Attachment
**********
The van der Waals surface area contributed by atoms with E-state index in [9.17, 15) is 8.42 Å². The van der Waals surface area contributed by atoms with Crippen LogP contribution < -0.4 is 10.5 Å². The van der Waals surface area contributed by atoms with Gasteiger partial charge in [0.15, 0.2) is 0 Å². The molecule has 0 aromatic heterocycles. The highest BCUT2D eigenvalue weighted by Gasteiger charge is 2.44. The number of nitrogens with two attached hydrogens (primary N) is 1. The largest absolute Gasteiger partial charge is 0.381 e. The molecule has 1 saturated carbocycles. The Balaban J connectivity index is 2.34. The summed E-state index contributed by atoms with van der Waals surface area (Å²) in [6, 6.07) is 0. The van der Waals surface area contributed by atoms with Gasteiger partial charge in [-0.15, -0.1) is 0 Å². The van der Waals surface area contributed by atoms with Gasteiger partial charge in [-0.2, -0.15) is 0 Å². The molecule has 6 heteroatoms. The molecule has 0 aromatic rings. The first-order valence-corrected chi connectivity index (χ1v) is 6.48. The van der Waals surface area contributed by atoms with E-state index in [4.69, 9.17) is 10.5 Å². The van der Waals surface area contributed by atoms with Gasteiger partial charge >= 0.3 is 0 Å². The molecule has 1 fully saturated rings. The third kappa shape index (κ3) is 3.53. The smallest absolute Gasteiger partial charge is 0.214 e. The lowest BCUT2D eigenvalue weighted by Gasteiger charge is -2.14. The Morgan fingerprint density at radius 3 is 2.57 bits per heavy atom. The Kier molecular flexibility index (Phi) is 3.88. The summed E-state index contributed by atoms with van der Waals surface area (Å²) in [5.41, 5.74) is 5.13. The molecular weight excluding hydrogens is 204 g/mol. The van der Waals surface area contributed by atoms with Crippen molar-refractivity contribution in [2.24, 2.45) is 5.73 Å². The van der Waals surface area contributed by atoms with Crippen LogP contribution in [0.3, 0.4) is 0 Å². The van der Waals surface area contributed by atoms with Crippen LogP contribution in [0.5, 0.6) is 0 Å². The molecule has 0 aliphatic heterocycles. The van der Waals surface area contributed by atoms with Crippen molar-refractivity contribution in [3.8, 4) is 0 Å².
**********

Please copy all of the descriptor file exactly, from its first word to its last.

The van der Waals surface area contributed by atoms with E-state index in [9.17, 15) is 8.42 Å². The van der Waals surface area contributed by atoms with Crippen LogP contribution < -0.4 is 10.5 Å². The van der Waals surface area contributed by atoms with Gasteiger partial charge in [0.15, 0.2) is 0 Å². The molecule has 0 aromatic heterocycles. The highest BCUT2D eigenvalue weighted by Gasteiger charge is 2.44. The number of nitrogens with two attached hydrogens (primary N) is 1. The largest absolute Gasteiger partial charge is 0.381 e. The molecule has 1 saturated carbocycles. The Balaban J connectivity index is 2.34. The summed E-state index contributed by atoms with van der Waals surface area (Å²) in [6, 6.07) is 0. The van der Waals surface area contributed by atoms with Gasteiger partial charge in [-0.15, -0.1) is 0 Å². The van der Waals surface area contributed by atoms with Gasteiger partial charge in [-0.2, -0.15) is 0 Å². The molecule has 6 heteroatoms. The molecule has 0 aromatic rings. The first-order valence-corrected chi connectivity index (χ1v) is 6.48. The van der Waals surface area contributed by atoms with E-state index in [4.69, 9.17) is 10.5 Å². The van der Waals surface area contributed by atoms with Gasteiger partial charge >= 0.3 is 0 Å². The molecule has 1 fully saturated rings. The third kappa shape index (κ3) is 3.53. The smallest absolute Gasteiger partial charge is 0.214 e. The lowest BCUT2D eigenvalue weighted by Gasteiger charge is -2.14. The Morgan fingerprint density at radius 3 is 2.57 bits per heavy atom. The Kier molecular flexibility index (Phi) is 3.88. The summed E-state index contributed by atoms with van der Waals surface area (Å²) in [5.41, 5.74) is 5.13. The molecular weight excluding hydrogens is 204 g/mol. The van der Waals surface area contributed by atoms with Crippen molar-refractivity contribution in [2.24, 2.45) is 5.73 Å². The van der Waals surface area contributed by atoms with Crippen LogP contribution in [0.3, 0.4) is 0 Å². The van der Waals surface area contributed by atoms with Crippen LogP contribution in [0.5, 0.6) is 0 Å². The molecule has 0 aliphatic heterocycles. The van der Waals surface area contributed by atoms with Crippen molar-refractivity contribution in [3.8, 4) is 0 Å².